Nonhuman beings may not be readily noticeable, but their contributions to each other and our world are vast. They may be unseen, unheard, or unmoving to the human eye, but they are creating and sustaining symbiotic relationships within a plurality of species. And yet, we don’t often acknowledge these nonhumans when we think about collaborative problem solving, design and resilience within the world.

To continue reading please revisit on a desktop browser.

Nonhuman beings may not be readily noticeable, but their contributions to each other and our world are vast. They may be unseen, unheard, or unmoving to the human eye, but they are creating and sustaining symbiotic relationships within a plurality of species. And yet, we don’t often acknowledge these nonhumans when we think about collaborative problem solving, design and resilience within the world.

SELF AND WORLD ANALYSIS

ONGOING THOUGHTS

I began by examining my own life-world. I considered my personal journey as a designer and a maker. A common aspect I found was collaboration.

I chose to explore collaboration with nonhumans because I have a passion for those that go unnoticed. With emerging technologies changing the way we navigate the world, it is increasingly important to consider those who may get excluded and forgotten.

PROBLEMATIC

Overall, this project highlighted the ever-growing complexity of people's relationships between themself and their data. As connected devices become more integrated into our daily lives it is important to design data experiences intended for people to understand, benefit from, and enjoy interacting with.

Moving forward, I plan on designing and refining an onboarding screen animation to further communicate the concept of Iris.

Nonhuman beings may not be readily noticeable, but their contributions to each other and our world are vast. They may be unseen, unheard, or unmoving to the human eye, but they are creating and sustaining symbiotic relationships within a plurality of species. And yet, we don’t often acknowledge these nonhumans when we think about collaborative problem solving, design and resilience within the world.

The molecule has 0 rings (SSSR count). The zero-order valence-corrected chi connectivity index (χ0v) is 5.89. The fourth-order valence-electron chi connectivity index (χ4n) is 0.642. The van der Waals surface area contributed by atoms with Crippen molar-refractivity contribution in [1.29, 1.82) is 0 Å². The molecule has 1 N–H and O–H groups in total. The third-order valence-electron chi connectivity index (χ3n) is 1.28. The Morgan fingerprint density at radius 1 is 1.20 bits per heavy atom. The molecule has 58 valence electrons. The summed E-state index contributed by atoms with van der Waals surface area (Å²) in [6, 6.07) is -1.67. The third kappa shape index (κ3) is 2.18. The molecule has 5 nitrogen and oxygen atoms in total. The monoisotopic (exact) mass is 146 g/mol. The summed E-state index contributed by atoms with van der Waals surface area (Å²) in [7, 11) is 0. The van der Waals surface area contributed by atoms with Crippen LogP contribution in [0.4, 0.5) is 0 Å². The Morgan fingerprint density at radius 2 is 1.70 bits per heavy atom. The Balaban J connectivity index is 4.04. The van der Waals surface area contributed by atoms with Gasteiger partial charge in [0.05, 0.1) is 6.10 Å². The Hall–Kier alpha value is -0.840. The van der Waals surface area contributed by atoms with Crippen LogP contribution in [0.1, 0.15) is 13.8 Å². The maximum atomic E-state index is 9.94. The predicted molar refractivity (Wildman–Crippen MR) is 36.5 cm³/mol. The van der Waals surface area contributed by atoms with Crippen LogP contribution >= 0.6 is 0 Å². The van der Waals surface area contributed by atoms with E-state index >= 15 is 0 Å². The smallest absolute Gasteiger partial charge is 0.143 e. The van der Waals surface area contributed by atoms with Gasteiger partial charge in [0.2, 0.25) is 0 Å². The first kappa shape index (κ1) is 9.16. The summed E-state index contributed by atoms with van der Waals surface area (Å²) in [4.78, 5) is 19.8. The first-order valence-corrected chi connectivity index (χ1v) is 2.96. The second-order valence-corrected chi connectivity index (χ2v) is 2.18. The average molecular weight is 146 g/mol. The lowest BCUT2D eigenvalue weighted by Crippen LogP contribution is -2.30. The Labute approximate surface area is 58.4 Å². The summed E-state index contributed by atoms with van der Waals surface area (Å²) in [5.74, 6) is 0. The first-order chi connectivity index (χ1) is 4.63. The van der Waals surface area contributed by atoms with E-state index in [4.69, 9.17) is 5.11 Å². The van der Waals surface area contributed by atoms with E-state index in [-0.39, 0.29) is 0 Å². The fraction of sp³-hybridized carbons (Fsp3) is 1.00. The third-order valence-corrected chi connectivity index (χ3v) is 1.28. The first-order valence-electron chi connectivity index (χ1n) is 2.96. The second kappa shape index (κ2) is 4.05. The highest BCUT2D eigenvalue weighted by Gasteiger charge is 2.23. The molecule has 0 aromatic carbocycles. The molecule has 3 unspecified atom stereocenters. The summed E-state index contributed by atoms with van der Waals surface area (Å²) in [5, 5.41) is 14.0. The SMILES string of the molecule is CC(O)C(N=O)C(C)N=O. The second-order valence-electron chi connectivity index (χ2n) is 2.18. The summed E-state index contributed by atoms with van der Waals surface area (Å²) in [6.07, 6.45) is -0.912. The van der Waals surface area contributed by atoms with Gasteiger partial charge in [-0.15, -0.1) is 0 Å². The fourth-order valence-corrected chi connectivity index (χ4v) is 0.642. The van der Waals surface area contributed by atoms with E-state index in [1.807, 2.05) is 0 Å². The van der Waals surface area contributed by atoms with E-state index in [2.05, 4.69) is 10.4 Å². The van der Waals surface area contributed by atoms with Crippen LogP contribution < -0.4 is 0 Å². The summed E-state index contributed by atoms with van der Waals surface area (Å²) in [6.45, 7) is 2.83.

To continue reading please revisit on a desktop browser.

Nonhuman beings may not be readily noticeable, but their contributions to each other and our world are vast. They may be unseen, unheard, or unmoving to the human eye, but they are creating and sustaining symbiotic relationships within a plurality of species. And yet, we don’t often acknowledge these nonhumans when we think about collaborative problem solving, design and resilience within the world.

Iris: A Mood Speaker

research and product design
SPRING 2019
Task:
Research how people interact with personal data, identify an opportunity for improvement, and design a prototype in response. Deliverables included research based posters, ideation exercises, storyboards, prototypes and an analysis paper.
Response:
My team focused on personal data in relation to mental health. We designed a music speaker and companion app focused on helping people recognize, reflect, and archive mood shifts on a long term basis.
My Contributions:
Conducting interview activities and workshops, ideation, synthesis, poster design, writing, woodworking, and companion app prototyping.
Team:
_ Rachel Fazio
_ Camille Scukas
_ Patrick Roller
Context:
_ 12 weeks
_ Team Project
_ Design Methods Class
RESEARCH
To begin our research, we found participants with varied backgrounds and ages ranging from 11 to 55 years old. Research methods included:

1. Semi-Structured Interviews
2. Contextual Inquiries
3. Artifact Analysis
4. Participatory Design Workshop
5. User Feedback Reviews

We asked general questions regarding their interaction with, and reasoning behind the types of personal data they collected. They all questioned what personal data was. They immediately associated the word “data” with automatic, impersonal systems, like spreadsheets and strictly numerical information.
FOCUS ON MENTAL HEALTH
After engaging with participants, my team discussed how we could design an intentional data experience that felt personal and directly beneficial to the daily lives of users. We then decided to focus on mental health and mood tracking. This complex and vulnerable topic provided an immense opportunity for positive impact and personalization.
VISUALIZING MOOD SHIFTS
We asked participants to draw, in any style they liked, what their mood shifts looked like throughout the day. This exercise helped us realize how important personalized color is when visualizing mood shifts.
DESIGN PRINCIPLES
We synthesized our research, and focused on three main design principles to address:

1. FITS INTO PEOPLE'S SPACE
2. INDIVIDUALIZED
3. MINIMAL EXERTION
HOW MIGHT WE...
"How might we help people recognize, reflect, and archive mood shifts on a long term basis?"
IDEATION
Considering these insights, we ideated sixty possible design responses to connect mental health and personal data. These concepts would ideally fit into people’s routines, feature abstract data, and function with minimal effort. We decided on an “everything goes”mentality; even if an idea wasn’t realistic, it could inspire a more feasible design in the future.